I'd suggest that you drop the delays and record the time using millis every time you see movement. In addition when that happens, move the servo to the "door open" position - if it's already moved or moving, no harm done.

When you haven't seen movement for a while, return to your start position. This way, the system will react quickly to movement when needed, but not react to rapid changes in PIR state.

When it detects a movement (each time something passes the sensor).

The thing is a sensor reports movement by setting the pin LOW. If you detect when the pin CHANGES to LOW, rather than IS LOW, you'll stop the servo from moving more than once.

Look at the state change detection example.

wildbill: In that case it sounds like you will need a time based approach - the automatic door thing suggests that on movement detection, you wish to move the servo, have it stay for a while & then return to the default position.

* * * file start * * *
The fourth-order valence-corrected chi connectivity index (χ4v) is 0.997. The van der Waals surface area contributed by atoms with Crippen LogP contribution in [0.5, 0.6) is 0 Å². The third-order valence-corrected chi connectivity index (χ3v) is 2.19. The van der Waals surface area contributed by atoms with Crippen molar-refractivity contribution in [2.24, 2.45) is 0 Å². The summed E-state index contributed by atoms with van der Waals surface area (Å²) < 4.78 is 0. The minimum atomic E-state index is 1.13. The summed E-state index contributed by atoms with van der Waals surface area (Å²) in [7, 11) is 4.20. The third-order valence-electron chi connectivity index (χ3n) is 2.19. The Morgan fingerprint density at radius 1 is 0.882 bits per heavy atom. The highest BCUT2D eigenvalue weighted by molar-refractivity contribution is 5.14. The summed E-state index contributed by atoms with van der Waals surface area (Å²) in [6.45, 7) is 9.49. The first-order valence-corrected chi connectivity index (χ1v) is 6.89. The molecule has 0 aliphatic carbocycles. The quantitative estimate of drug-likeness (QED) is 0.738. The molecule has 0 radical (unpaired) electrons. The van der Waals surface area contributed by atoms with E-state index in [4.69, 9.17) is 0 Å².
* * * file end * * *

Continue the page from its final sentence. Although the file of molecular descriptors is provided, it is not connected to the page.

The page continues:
I'd suggest that you drop the delays and record the time using millis every time you see movement. In addition when that happens, move the servo to the "door open" position - if it's already moved or moving, no harm done.

When you haven't seen movement for a while, return to your start position. This way, the system will react quickly to movement when needed, but not react to rapid changes in PIR state.

Thank you! That sounds ideal, I'll read up on it now and report back how I get on.

PaulS:

When it detects a movement (each time something passes the sensor).

The thing is a sensor reports movement by setting the pin LOW. If you detect when the pin CHANGES to LOW, rather than IS LOW, you'll stop the servo from moving more than once.

Look at the state change detection example.

Thanks for that! That explains a lot, I'll study the state change example and review my code.

Thanks again guys, much appreciated.